What Does a Chief Creative Officer Do?

A company’s creative output is directed a chief creative officer (CCO), who develops the artistic design strategy that defines the company’s brand. This person is usually in charge of both internal and external artistic control. He shapes the look and feel of his company’s distinct style from within. He is in charge of the artistic vision and cohesiveness that is sold to clients on the outside.

CCOs, also known as creative directors or lead designers, work for businesses whose main product is artistic or creative output. Instead of a generic head of marketing, advertising firms usually have a chief creative officer. A CCO is the title given to the creative director of a marketing firm, such as an event marketer. These types of businesses frequently divide their workforce into two groups: creatives on one side and account management, sales, and operations on the other.

In a bifurcated system like this, the chief creative officer wields significant power and reports directly to the CEO (CEO). The CCO and the CEO may work together in some cases, such as with smaller shops and businesses that began as partnerships. Everything artistic is handled the CCO, and everything else is handled the CEO.

In terms of function, the chief creative officer ensures that the company has a distinct artistic style that sets it apart from its competitors. He establishes guidelines for everything from the typeface to be used in the firm’s marketing materials to the use of the correct colors in the logos. Everything from the design of the company’s website to the decorations at the firm’s press parties is delegated to him. The CCO is the brand strategist, and the company is treated as a product.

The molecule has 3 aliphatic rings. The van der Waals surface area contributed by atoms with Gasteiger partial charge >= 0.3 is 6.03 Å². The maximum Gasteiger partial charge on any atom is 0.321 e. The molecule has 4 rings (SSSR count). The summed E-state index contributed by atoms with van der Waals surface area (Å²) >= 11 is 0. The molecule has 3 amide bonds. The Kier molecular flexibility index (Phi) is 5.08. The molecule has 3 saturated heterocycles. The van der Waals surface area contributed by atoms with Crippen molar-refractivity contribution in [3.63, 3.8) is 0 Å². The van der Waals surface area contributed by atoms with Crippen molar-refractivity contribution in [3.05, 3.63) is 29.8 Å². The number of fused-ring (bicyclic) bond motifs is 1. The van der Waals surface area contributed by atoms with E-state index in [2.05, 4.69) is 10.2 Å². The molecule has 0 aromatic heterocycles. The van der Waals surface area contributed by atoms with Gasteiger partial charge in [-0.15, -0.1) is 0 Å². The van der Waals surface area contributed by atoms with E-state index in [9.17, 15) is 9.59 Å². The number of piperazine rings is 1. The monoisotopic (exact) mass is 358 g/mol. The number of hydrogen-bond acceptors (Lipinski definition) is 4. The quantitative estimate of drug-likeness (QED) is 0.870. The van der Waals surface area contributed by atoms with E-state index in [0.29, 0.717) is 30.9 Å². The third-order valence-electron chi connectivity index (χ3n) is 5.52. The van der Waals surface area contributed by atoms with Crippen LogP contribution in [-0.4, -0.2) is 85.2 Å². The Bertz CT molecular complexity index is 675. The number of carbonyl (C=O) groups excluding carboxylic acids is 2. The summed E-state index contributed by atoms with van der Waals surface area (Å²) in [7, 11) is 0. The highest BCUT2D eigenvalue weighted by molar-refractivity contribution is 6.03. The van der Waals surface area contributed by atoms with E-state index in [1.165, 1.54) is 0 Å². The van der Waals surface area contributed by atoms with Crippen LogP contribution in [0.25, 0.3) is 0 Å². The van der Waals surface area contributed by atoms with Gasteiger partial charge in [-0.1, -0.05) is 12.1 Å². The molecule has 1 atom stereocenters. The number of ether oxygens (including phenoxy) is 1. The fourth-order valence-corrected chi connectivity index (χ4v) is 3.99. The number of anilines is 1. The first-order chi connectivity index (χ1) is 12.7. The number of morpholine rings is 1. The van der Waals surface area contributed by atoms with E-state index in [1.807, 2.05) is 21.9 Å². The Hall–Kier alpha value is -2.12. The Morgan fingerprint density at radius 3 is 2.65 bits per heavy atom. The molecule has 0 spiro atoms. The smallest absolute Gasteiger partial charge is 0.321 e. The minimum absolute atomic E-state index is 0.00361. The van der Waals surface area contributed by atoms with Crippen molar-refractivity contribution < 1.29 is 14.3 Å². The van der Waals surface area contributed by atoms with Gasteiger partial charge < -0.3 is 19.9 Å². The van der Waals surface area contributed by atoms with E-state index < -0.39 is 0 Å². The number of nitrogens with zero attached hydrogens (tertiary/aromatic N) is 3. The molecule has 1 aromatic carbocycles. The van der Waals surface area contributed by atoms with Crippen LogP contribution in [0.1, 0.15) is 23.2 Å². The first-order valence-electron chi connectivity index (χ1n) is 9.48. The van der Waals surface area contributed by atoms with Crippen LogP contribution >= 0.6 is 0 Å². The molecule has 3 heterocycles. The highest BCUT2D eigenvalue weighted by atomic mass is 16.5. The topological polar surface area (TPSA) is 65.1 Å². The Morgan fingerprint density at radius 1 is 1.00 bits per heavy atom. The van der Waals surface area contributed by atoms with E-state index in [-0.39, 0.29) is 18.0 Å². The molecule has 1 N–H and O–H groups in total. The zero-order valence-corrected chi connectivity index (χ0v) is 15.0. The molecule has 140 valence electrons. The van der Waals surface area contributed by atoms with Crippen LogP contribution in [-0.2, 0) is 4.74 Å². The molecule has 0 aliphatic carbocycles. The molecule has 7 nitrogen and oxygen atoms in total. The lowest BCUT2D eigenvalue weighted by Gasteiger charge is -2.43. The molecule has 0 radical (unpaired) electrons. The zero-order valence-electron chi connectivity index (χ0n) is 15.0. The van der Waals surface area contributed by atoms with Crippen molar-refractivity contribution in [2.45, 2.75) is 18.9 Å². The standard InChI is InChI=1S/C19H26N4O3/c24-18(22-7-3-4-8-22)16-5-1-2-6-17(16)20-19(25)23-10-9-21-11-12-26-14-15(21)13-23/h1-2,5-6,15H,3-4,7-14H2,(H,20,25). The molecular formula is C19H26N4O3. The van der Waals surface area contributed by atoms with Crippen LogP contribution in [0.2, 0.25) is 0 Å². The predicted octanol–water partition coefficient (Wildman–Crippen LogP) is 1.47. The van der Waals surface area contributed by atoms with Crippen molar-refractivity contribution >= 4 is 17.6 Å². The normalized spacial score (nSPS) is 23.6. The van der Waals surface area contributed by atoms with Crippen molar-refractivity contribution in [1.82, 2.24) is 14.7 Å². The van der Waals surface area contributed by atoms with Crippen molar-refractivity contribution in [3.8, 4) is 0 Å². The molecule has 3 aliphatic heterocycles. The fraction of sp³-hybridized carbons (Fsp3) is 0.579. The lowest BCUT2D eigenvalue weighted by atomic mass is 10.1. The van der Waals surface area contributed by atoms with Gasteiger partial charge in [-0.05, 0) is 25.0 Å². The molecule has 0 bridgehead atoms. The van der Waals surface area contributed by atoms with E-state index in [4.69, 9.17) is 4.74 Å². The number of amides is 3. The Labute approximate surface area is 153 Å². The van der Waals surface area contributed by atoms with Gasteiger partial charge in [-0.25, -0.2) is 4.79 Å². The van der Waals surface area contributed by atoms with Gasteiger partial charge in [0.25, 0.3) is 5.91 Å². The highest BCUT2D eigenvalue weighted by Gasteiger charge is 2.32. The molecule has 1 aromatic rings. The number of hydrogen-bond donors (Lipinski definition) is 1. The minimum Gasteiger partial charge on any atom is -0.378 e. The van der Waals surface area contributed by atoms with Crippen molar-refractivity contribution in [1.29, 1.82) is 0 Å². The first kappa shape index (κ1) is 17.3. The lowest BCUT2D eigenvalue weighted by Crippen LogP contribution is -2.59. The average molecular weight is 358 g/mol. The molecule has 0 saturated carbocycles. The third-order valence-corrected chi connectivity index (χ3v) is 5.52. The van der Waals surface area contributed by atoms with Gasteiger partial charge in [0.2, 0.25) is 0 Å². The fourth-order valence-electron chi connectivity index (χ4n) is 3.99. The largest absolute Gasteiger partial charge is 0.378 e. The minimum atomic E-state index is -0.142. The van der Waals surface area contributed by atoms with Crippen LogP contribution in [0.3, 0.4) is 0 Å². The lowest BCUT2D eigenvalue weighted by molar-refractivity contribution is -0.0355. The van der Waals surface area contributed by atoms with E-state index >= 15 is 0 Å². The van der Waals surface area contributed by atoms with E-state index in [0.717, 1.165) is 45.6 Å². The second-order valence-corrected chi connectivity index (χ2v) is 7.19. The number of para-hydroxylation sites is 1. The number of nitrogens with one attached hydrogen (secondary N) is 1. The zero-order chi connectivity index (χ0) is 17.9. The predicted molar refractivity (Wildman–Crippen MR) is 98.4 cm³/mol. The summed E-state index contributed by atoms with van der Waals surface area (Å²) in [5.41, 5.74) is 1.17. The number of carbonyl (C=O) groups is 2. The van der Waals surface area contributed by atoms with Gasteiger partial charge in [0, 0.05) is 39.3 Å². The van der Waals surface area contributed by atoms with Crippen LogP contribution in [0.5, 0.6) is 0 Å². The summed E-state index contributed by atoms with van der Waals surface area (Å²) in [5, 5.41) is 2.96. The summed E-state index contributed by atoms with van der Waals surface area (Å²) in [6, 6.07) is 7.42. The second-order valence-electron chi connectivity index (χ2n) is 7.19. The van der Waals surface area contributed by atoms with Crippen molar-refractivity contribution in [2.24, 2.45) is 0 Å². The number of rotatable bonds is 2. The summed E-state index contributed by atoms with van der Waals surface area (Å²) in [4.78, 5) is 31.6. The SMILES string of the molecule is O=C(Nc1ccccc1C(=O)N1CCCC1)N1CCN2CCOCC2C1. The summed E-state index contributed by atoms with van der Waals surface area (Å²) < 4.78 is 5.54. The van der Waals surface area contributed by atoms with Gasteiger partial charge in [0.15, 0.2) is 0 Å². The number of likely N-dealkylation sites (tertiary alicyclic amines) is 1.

The CCO is also in charge of the product’s artistic design before it is delivered to customers. He directs the response of the staff to the client’s expressed wants and needs. An event marketing firm, for example, sells not only the ability to organize and manage an event with a certain level of participation, but also the ability to design the event so that it stands out artistically from the competition. The chief creative officer leads his team to present an artistic vision for the event that is at least as important as the event itself.

The same dichotomy exists in an advertising agency. Advertisements have a distinct artistic design that is both memorable and structured to achieve functional goals. The CCO ensures that design and functionality are in sync so that the company can present a product that effectively represents its creative brand.